Join Date
    Dec 2005
    Location
    Now residing in Fairbanks from the bush
    Posts
    4,363

    Default

    For sure the WGs have more political influence with the BOG than individual ACs all commenting on a proposal or a plan. Typically, the WGs are a collection of reps from various ACs, who've ostensibly hammered out something they could all agree on, so it's no surprise they carry more clout with BOG.

    I still stand by my statement that the WGs aren't necessarily a negative. Even though I may not agree with whatever "plan" they come up with. After what happened to the Mulchatna herd, one would think we'd learn the lesson that we shouldn't wait to do something more restrictive when a herd is declining at the rate WACH is declining now. The subsistence harvest imo needs to be cut back. All harvests need to be cut back. Not just taking of cows and calves. Naturally, the WG doesn't want to do that at this time. Time will tell whether or not they waited too long to recommend curtailing all harvests.

    And I would make that argument before the BOG as well, if it were at a meeting where they debate the WG's plan. As you said, and as Dau said in that article, the WG has absolutely no authority whatsoever to institute a "plan," all they can do is make recommendations based on ostensible compromises among various ACs and/or other seats on the group.



  8. #8
    Member martentrapper's Avatar
    Join Date
    Apr 2006
    Location
    Fairbanks, Ak.
    Posts
    4,191

    Default

    Quote Originally Posted by bushrat View Post


    I still stand by my statement that the WGs aren't necessarily a negative.
    [/FONT]
    Allow me to step up and disagree. There is no constitutional, or legislative authority to allow working groups to advise the Dept. and Bog. The Dept pays the costs of the working groups and that is money that should go to the ACs. IMO WGs are illegally replacing the authority of the ACs. A LOT of money is spent on the WACH working group. The meetings are usually in Anch., which allows for very little local participation. (some of you Anch. guys should be attending!!).

    What is the purpose of redicung human take on the Wach when it is such a small percentage of the overall loss. I would be more skeptical of this count then be ready to start changing plans. Wach counts are VERY weather dependent. It doesn't involve formulas..........it involves finding, photographing, and actually counting bou. Lots of room for error and possibilities for missing thousands of animals. Over 20% loss in 2 years? Are we sure one of the guys counting the little specks in the photo's didn't have a couple beers at lunch??
    I can't help being a lazy, dumb, weekend warrior.......I have a JOB!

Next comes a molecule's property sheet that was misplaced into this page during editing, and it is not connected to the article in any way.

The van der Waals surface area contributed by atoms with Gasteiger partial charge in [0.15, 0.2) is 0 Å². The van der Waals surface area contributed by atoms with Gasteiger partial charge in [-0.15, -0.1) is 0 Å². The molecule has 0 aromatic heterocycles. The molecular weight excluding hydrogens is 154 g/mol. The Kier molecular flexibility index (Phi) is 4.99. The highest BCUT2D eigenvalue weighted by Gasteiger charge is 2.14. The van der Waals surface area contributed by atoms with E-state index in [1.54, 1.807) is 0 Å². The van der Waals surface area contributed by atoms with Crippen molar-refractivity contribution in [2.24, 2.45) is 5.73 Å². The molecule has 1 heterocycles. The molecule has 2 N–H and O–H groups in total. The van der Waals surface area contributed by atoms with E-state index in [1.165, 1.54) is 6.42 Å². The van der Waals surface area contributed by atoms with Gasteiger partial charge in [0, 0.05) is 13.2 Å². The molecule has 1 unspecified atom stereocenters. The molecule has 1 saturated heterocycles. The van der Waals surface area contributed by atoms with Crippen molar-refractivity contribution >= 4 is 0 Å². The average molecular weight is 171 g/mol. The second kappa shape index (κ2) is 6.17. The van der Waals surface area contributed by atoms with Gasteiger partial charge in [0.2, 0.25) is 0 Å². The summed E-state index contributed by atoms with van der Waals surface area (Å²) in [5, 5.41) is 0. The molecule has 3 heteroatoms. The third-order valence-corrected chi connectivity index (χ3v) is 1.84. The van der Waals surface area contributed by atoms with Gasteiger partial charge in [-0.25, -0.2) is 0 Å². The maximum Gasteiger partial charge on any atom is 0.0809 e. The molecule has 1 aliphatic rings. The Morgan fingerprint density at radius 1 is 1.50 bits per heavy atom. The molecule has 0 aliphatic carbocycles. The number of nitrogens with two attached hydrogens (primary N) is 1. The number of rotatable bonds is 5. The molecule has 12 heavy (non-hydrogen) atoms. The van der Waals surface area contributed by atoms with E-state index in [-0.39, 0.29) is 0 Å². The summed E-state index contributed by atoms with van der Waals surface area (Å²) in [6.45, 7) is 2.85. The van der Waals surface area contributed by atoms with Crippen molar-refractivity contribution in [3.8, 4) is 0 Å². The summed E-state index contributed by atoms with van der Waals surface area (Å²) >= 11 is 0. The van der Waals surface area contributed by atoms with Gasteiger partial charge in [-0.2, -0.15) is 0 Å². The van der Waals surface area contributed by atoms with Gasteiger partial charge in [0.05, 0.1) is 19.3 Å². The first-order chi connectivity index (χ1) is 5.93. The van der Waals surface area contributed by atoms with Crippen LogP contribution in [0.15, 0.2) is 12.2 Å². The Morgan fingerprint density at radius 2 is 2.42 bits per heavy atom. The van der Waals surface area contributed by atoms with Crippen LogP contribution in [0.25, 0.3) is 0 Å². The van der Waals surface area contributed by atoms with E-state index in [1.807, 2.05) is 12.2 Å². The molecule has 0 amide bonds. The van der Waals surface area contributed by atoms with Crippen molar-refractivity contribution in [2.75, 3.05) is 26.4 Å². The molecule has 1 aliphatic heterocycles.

I have less friends now!!

  9. #9
    Member
    Join Date
    Mar 2013
    Location
    907
    Posts
    255

    Default

    Quote Originally Posted by bushrat View Post
    For sure the WGs have more political influence with the BOG than individual ACs all commenting on a proposal or a plan. Typically, the WGs are a collection of reps from various ACs, who've ostensibly hammered out something they could all agree on, so it's no surprise they carry more clout with BOG.
    So, by design the wg model are supposed to be a smarter way of managing our resources than the AC/BOG system?

    Quote Originally Posted by bushrat View Post
    I still stand by my statement that the WGs aren't necessarily a negative. Even though I may not agree with whatever "plan" they come up with. After what happened to the Mulchatna herd, one would think we'd learn the lesson that we shouldn't wait to do something more restrictive when a herd is declining at the rate WACH is declining now. The subsistence harvest imo needs to be cut back. All harvests need to be cut back. Not just taking of cows and calves. Naturally, the WG doesn't want to do that at this time. Time will tell whether or not they waited too long to recommend curtailing all harvests.
    What you seem to be saying is that this model WG; since it was formed and began creating ways of restricting non local hunting and continues to advocate their agenda for more non local restrictions as the solution to stoping the decline of the herd while maintaining the no-season/no limit modern warfare on the herd and this example of the wg model justifies your position that wg's are generally a positive thing especially because they are inherently more influential?

    Quote Originally Posted by bushrat View Post
    I would make that argument before the BOG as well, if it were at a meeting where they debate the WG's plan.


    Yes, and because of the nature of working groups you'd have as much influence with the BOG's reasoning (don't go against the political winds) as you will have with the recommendations that will be coming out of the "sheep wg" or than you had with the black bear wg or with the 40 mile wg.

    I stand by my Statement:

    Among the numerous threats to future hunting opportunities for all Alaskans is the Working Group "model".


Bookmarks

Posting Permissions

  • You may not post new threads
  • You may not post replies
  • You may not post attachments
  • You may not edit your posts
  •